Samuel Jason

Samuel Jason was born on September 1, 1823, in Medina, Ohio, the son of John.

Samuel left Ohio and moved west, eventually settling in western Michigan where by 1860 he was working as a laborer living at the American Hotel in Lyons, Ionia County.

Samuel stood 6’1” with dark eyes, light hair and a dark complexion and was 37 years old and probably still living in Ionia County when he enlisted as a wagoner in Company E on May 13, 1861. (Company E was composed in large part by men from Clinton and Ingham counties, as well as parts of Ionia County.) And indeed, Samuel probably served as a teamster throughout the entire war. He was reported as a wagoner in August of 1862, on detached service in February of 1863 through March, and in April was working at Division headquarters. From May through July he was probably serving with the Division headquarters wagon train, and in August he was reported to be “taking care of government horses.”

Samuel reenlisted on December 23, 1863, at Brandy Station, Virginia, crediting Gaines, Kent County, was on veteran’s furlough in January of 1864 and probably returned to the Regiment on or about the first of February. It appears that Samuel did not return to Virginia at the end of his furlough but remained in Michigan sick from about February 10, 1864 through the end of April. He was also reported absent sick in the hospital from February 10 through May, was still absent sick when he was transferred to Company E, Fifth Michigan infantry upon consolidation of the Third and Fifth Michigan Regiments on June 10, 1864, and remained absent sick until he was mustered out on July 5, 1865, at Jeffersonville, Indiana.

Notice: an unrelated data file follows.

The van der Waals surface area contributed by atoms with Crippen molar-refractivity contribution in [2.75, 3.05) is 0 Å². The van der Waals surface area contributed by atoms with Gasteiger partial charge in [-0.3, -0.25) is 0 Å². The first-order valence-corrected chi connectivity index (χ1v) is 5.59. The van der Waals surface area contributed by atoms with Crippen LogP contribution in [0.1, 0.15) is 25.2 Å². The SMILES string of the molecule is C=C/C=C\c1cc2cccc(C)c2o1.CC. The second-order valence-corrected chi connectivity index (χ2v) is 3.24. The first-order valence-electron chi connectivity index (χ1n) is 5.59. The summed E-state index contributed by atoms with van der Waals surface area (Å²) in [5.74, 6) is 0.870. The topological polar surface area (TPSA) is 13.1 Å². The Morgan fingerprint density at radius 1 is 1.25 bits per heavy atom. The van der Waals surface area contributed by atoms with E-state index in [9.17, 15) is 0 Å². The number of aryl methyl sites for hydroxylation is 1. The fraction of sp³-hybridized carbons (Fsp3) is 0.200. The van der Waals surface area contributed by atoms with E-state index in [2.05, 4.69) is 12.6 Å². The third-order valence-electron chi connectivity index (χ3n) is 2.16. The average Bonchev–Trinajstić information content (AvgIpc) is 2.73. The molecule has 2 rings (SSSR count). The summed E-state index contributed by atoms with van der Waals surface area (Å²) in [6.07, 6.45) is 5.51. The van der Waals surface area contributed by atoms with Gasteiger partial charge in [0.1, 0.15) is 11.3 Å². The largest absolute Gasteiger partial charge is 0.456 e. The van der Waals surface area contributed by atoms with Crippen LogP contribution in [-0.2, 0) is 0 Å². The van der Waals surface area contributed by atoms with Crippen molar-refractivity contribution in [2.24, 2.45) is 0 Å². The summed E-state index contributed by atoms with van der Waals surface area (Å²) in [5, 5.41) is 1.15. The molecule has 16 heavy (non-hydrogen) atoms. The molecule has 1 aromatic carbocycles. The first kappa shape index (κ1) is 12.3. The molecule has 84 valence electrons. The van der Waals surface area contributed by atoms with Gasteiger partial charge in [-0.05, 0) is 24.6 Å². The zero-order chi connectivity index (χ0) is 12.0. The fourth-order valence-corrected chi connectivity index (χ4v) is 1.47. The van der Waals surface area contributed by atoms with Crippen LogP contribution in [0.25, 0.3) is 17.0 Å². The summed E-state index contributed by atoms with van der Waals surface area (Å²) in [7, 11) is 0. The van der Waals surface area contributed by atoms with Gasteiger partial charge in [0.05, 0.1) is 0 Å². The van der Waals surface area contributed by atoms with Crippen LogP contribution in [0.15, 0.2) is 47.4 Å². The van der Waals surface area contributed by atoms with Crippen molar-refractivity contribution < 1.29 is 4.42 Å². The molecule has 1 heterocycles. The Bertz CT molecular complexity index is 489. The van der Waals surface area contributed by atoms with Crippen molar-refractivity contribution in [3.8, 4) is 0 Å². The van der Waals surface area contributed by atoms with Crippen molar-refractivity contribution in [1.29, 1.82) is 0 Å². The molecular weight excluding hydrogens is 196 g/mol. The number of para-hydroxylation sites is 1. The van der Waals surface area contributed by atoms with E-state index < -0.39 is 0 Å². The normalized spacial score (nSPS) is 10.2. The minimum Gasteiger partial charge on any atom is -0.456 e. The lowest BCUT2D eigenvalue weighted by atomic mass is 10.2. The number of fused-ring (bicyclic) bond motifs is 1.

Following his discharge from the army Samuel settled for a time in Jackson, Jackson County.

He was probably living in Jackson County when he married Mrs. Louisa A. Sheriff, on October 15, 1865, in Jackson, and they had at least five children: William (b. 1866), Thomas (b. 1868), Frank (b. 1871), Florence (b. 1866) and Mary A. (b. 1879).

In any case, by 1870 he was working as a laborer and living with his wife and children in Riley, Clinton County. By 1880 Samuel was working as a laborer and living with his wife and children in Ronald, Ionia County. In 1888 Samuel was probably living at 203 Summit Avenue; that same year he may have moved for a short time to St. Johns, Clinton County. In any case, two years later he was reportedly back in Jackson, Seventh Ward, and in 1898 he was residing at 221 High Street in Jackson, where he lived until being admitted to the Michigan Soldiers’ Home (no. 3079) on October 27, 1898.

He was a member of the Old Third Michigan Infantry Association, and of Grand Army of the Republic Pomeroy Post No. 48 in Jackson, and in 1888 he applied for and received pension no. 441,871.

Around 1900 he was reported to be splitting his residence between the Soldiers’ Home and St. Johns.

In any case, he was discharged from the Home at his own request on March 2, 1904, and returned to his home in Jackson where he died of senility and general debility on September 2, 1909, in Jackson and was presumably buried there.

The week after Samuel’s death Louisa, who was still living in Michigan, applied for and received a pension (no. 611753).